I ask this question to understand why we need to change our physical appearance. It is true that our bodies change over time. As we age, biologically the structures that support us, allow us to move, see, hear, start to fail us. But is that not a sign of a life well lived? Harvard (2022) concluded that according to the research, people tend to live healthier and longer lives if they held a more positive attitude towards aging. The thought behind it is that reduced stress and anxiety related to aging led to a lower risk and thus less diagnoses of serious health conditions such as diabetes, cancer, and heart disease. Additionally, those who took a positive stance engaged in healthier habits involving sleep, diet, physical activity, and felt overall more optimistic towards a greater purpose in their life. There is a normal fear and feeling of anxiety when it comes to aging, that is certain. However, finding a sense of purpose and working towards self-acceptance helps the journey become a bit less scary and more enjoyable… you are not alone. Everyone is aging – many just won’t admit it. Taking each day as it is, staying mindful of your thoughts and feelings, and understanding that it is a normal process will aid in your ability to cope with the changes. Seeking help through a friend, family member or a professional can be therapeutic with the means to change your perspective too.


We can decrease anxiety around aging if we focus on the meaning of life during different stages of our lives; debunking the stigma around ageism and physical appearance; as well as focus on the connections and respect that we have for our members of society with the most wisdom. I, personally, can attest that I found an unlikely friendship in an elder that I met recently. She was the most caring soul that I had the pleasure of knowing, and I learned more about my worldview from her than I had before… simply by listening with an open empathetic heart!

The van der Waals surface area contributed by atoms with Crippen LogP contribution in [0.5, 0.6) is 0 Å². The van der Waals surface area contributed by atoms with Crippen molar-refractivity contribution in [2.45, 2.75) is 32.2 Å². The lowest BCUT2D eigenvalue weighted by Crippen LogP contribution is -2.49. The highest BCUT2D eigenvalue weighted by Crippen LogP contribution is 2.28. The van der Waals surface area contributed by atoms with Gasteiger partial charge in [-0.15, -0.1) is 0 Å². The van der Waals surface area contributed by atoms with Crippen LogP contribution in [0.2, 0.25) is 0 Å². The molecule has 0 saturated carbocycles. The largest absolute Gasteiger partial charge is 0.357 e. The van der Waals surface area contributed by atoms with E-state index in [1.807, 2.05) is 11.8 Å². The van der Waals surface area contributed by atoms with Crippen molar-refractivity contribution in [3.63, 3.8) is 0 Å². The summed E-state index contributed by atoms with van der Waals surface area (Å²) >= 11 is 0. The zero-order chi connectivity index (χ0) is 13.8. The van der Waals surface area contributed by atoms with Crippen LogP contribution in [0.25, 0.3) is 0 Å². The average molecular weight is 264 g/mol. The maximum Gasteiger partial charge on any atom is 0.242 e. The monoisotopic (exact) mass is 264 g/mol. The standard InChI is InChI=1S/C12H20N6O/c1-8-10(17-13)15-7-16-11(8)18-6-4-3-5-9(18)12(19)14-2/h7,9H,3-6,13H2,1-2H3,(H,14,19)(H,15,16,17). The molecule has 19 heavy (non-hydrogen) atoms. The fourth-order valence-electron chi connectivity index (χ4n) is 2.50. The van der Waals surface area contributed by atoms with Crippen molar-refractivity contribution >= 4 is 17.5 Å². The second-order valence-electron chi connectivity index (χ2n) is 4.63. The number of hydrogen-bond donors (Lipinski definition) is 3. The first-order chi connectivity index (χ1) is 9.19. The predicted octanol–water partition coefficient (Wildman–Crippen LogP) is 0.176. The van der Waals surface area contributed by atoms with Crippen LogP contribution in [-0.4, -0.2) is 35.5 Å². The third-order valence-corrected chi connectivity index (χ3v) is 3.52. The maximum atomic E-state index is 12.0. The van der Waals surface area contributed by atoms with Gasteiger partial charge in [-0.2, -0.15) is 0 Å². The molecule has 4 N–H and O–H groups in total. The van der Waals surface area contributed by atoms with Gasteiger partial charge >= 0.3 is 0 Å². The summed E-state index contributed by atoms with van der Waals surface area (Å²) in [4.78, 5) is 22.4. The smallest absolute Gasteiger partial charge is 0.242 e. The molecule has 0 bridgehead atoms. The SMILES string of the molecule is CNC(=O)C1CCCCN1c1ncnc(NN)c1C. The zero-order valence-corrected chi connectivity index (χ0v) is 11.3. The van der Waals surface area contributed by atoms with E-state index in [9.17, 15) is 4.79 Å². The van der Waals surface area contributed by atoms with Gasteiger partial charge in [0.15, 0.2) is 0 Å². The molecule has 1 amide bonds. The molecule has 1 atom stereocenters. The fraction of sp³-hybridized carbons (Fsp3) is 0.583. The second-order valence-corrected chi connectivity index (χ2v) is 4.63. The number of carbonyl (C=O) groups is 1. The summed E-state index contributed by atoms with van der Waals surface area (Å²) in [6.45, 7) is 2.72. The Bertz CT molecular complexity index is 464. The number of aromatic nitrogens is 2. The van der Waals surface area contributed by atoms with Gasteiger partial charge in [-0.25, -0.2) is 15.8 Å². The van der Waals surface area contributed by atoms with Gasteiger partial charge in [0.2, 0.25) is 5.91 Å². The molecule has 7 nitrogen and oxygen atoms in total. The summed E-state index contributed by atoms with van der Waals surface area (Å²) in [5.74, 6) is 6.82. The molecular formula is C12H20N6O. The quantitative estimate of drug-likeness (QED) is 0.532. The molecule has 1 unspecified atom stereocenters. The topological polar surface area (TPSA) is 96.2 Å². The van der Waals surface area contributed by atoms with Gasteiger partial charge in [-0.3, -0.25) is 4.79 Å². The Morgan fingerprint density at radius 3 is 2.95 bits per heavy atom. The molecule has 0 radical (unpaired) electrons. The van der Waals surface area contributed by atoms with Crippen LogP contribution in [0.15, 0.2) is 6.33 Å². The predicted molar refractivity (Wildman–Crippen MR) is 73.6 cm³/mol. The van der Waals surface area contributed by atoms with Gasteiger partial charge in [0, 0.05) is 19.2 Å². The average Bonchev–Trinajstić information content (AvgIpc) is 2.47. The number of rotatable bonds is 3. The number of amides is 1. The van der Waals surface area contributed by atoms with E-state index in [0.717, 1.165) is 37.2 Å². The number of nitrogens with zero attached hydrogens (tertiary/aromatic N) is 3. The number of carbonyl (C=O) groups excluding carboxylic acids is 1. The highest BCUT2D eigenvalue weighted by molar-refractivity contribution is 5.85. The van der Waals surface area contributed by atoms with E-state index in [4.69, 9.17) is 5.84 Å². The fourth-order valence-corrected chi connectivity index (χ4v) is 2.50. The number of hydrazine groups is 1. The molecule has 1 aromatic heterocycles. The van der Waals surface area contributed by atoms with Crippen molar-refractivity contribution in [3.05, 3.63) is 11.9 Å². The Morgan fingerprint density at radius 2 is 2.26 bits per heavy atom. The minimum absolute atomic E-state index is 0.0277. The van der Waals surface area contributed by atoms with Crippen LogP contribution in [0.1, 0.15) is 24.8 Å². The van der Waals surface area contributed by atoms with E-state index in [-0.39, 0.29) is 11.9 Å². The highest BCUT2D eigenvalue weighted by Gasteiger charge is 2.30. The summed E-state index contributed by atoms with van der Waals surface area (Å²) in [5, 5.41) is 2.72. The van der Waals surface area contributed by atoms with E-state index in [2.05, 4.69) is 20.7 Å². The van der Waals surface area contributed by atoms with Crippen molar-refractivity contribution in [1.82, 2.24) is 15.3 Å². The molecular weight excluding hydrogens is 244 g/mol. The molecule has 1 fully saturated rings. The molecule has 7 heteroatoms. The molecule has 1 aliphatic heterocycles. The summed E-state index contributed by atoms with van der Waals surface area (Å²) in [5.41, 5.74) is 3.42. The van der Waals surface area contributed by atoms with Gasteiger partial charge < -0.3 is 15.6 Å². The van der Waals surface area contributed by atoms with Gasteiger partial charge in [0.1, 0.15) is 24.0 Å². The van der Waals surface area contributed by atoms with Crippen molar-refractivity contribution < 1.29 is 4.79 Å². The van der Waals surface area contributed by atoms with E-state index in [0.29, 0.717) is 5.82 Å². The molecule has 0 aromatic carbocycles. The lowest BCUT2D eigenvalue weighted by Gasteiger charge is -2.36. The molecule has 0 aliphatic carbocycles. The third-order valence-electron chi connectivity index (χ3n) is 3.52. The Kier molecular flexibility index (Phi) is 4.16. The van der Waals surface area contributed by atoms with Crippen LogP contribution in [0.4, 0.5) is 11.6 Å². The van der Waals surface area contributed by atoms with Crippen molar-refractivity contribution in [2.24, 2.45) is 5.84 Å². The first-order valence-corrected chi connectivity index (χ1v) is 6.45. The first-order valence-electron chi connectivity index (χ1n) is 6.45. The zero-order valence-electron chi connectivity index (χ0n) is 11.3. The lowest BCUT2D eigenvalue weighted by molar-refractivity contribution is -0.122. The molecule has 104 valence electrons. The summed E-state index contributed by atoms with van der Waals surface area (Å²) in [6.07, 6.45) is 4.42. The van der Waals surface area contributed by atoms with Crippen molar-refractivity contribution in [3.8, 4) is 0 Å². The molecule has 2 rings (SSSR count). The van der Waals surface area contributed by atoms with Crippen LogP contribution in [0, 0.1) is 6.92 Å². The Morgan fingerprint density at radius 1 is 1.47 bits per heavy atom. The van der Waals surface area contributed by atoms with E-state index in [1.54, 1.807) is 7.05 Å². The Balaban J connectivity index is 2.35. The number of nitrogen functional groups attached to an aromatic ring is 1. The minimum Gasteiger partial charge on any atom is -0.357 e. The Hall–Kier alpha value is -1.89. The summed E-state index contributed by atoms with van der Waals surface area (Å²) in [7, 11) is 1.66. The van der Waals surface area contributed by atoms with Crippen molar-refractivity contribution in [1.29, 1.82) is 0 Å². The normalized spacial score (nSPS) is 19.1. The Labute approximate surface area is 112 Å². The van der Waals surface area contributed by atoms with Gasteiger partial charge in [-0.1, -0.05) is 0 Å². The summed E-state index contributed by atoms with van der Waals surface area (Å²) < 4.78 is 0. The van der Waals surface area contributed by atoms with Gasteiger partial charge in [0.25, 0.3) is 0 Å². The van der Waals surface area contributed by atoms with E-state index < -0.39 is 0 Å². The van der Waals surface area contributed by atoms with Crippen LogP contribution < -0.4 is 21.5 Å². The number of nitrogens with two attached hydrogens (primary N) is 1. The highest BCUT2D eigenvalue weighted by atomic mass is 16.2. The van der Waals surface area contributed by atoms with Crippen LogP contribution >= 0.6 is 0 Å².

Sending lots of peace, mindfulness, and thoughtfulness to you if you are struggling with age related anxiety! We are always here if you are ready to talk with one of our experienced clinical counsellors.


References

Donizzetti, A. R. (2019). Ageism in an Aging Society: The Role of Knowledge, Anxiety

about Aging, and Stereotypes in Young People and Adults. International journal of

environmental research and public health, 16(8), 1329.

https://doi.org/10.3390/ijerph16081329

Positive attitude about aging could boost health. Harvard News. (2022, August 24).

Retrieved from https://www.hsph.harvard.edu/news/hsph-in-the-news/positive-attitude-

about-aging-could-boost-health/

Stegar, M. F., Oishi, S., & Kashdan, T. B. (2009). Meaning in life across the life span:

Levels and correlates of meaning in life from emerging adulthood to older adulthood.

The Journal of Positive Psychology, 4, p. 43-52.

Weintrob, G. (2022, January 28). Aging around the world. Center for Healthy Aging.

Retrieved from

https://www.research.colostate.edu/healthyagingcenter/2022/01/28/aging-around-the-

world/